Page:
Reagan is starting to talk more.
It. Is. Amazing.
She’s six, and has just starting stringing multiple words together. This is something we (collectively, my family and anyone else who has prayed) have prayed diligently for, for over five years. Have you ever wanted something so badly you didn’t think you would be able to breathe until it happened? For our family, this is that thing.
The other day I was blow drying my hair and she came up to me and said, “What are you doing?” I’m blow drying my hair, child. You know what I’m doing. The bigger picture is that she initiated the conversation. She wants to talk and she’ll tell me “I want to talk, Mommy.”
She told us that she wanted a basketball and told Rob she wants to play basketball with him. I never want to forget this moment in time because it’s an active miracle displaying in front of us.
Things Reagan says:
“I play basketball after school.”
“I play basketball, it’s easy.”
“I no dance anymore. I dance a long time. Three years, Mommy.”
“I want to change after school, and go to playground.”
“I want to play with Kelly. I want a sleepover at Kelly’s.”
“I had P.E. today, not art.”
“I’m not your girlfriend.”
“I no have school today, it’s Saturday. Daddy no work on Saturday.”
“Sunday is church.”
“Tuesday is speech.”
“Go away, Mommy.”
She’s also coined some cute nicknames for us; I’m “Mommy Dolly” and Rob is “Daddy Chicken” she says he “bok boks all daaaaay”.
Speech. If you have it, you likely take it for granted. Being able to have your thoughts heard through your own expression, and even making those you’re with laugh, is one of the greatest ways we have to connect with one another. And Reagan is just starting to explore that. But it didn’t come out of the blue. She’s put in the work.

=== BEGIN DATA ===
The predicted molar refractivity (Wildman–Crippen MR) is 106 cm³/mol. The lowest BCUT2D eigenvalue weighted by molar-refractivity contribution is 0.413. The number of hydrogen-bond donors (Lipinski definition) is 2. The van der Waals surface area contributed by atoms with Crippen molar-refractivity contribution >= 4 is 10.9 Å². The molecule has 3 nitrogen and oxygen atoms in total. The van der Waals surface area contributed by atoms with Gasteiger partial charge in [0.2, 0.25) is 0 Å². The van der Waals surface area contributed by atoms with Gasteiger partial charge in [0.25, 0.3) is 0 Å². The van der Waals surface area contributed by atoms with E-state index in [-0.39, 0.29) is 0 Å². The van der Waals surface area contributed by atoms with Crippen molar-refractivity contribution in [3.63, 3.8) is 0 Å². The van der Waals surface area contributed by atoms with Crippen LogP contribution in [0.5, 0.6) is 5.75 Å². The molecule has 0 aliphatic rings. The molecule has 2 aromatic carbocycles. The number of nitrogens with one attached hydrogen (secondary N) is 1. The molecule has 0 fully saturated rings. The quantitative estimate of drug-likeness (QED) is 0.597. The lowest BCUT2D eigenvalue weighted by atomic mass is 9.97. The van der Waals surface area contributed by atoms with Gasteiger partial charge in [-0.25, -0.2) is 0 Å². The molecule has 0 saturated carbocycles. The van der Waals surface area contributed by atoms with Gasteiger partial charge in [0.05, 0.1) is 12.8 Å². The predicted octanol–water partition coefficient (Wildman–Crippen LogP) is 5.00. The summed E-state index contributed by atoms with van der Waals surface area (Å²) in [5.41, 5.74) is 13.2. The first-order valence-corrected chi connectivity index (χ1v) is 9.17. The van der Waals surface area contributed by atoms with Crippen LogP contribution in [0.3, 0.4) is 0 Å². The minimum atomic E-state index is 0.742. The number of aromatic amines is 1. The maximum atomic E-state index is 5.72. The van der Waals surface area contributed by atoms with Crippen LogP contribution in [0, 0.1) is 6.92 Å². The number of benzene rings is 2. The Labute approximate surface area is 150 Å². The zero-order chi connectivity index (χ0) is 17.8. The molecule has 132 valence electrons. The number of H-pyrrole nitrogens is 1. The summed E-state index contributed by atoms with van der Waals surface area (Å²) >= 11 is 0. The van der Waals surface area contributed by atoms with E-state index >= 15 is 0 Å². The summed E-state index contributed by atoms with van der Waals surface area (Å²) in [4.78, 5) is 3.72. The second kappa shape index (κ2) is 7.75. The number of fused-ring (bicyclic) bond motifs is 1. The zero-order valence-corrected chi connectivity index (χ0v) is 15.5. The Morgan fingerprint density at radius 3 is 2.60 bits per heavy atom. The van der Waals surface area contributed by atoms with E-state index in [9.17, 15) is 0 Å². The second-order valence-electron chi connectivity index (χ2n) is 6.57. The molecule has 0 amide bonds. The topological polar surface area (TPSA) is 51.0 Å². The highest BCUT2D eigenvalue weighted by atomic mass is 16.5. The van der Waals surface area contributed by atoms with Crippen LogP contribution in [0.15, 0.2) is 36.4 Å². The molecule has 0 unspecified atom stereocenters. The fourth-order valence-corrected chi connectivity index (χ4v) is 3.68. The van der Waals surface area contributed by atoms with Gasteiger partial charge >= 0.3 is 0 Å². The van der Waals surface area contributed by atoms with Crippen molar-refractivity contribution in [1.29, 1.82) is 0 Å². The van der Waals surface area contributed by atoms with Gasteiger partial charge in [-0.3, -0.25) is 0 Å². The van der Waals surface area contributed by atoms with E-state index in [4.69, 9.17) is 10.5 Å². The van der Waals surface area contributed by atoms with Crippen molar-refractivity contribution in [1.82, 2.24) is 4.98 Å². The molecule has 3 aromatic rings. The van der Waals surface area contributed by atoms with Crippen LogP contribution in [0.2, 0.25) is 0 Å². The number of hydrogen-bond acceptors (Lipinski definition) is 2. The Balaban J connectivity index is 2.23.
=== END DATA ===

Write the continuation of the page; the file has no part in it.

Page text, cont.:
I was curious as to how much work, so I got some data from a few of Reagan’s speech therapists. Reagan has had speech therapy since she came home from the hospital at 14 months old. For five years we have belabored everything that has to do with feeding, textures, oral motor skills and the ability to move your tongue from side to side, up and down, strengthening all her muscles and teaching them to work together. The amount of coordination that you don’t even think about in order to say a word like “think” is seriously above my pay grade. We worked on saying “I want” for six months. We’ve worked on saying the ‘F’ sound for six months, not saying the word ‘F’ making that sound and the placement of your mouth, lips and teeth to do so.
Reagan just started whispering and that’s been years in the making.
Five years. 19.5 days. 467 hours. 2 hours a week. 28,020 minutes.
I love love love hearing things like: “She’s talking now! You can understand her!” But when we are asked, “What did you guys do?” That’s a question that has so many puzzle pieces to it.
In a nutshell, we did one moment at a time and tried to follow the path God placed before us as best as possible. We didn’t execute our moments flawlessly. We moved what felt like an inch a day, and many days we collapsed at the end, even good days. And all that focus added up to 28,020 minutes of hard work for two specific goals: talking and eating.
I recently finished a book called Pound the Stone. The premise is that the path to mastery doesn’t just happen, it takes constant work and grit, and on your way to whatever goal you want to achieve, it will often feel like what you’re doing isn’t even making a difference. In the opening, it talks about a stone worker hammering away at a rock, 100 times without as much as a crack showing in it. But at the 101st hit, the rock splits in two. It wasn’t that the last hit was more magical than all the others before it, it was because of the 100 previous hits that it was able to open on the 101st. Small things matter. Ordinary things matter. Inches matter, it’s why they are measured in football; inches always mean a future milestone.
Here’s a glimpse at the hard work Reagan puts in at speech therapy.
On the surface, it doesn’t look like much and it’s certainly not finessed, smooth talking. It looks like a lot of work, it doesn’t look fun and it for sure isn’t what Reagan wants to do after a full day of school. But, this is the hard work that only a handful of people see and understand, and these moments in a little 8×8 therapy room, are the inches we are taking toward our big milestone goals. I’m so proud of Reagan and everyone who is gritting it out on the path with us.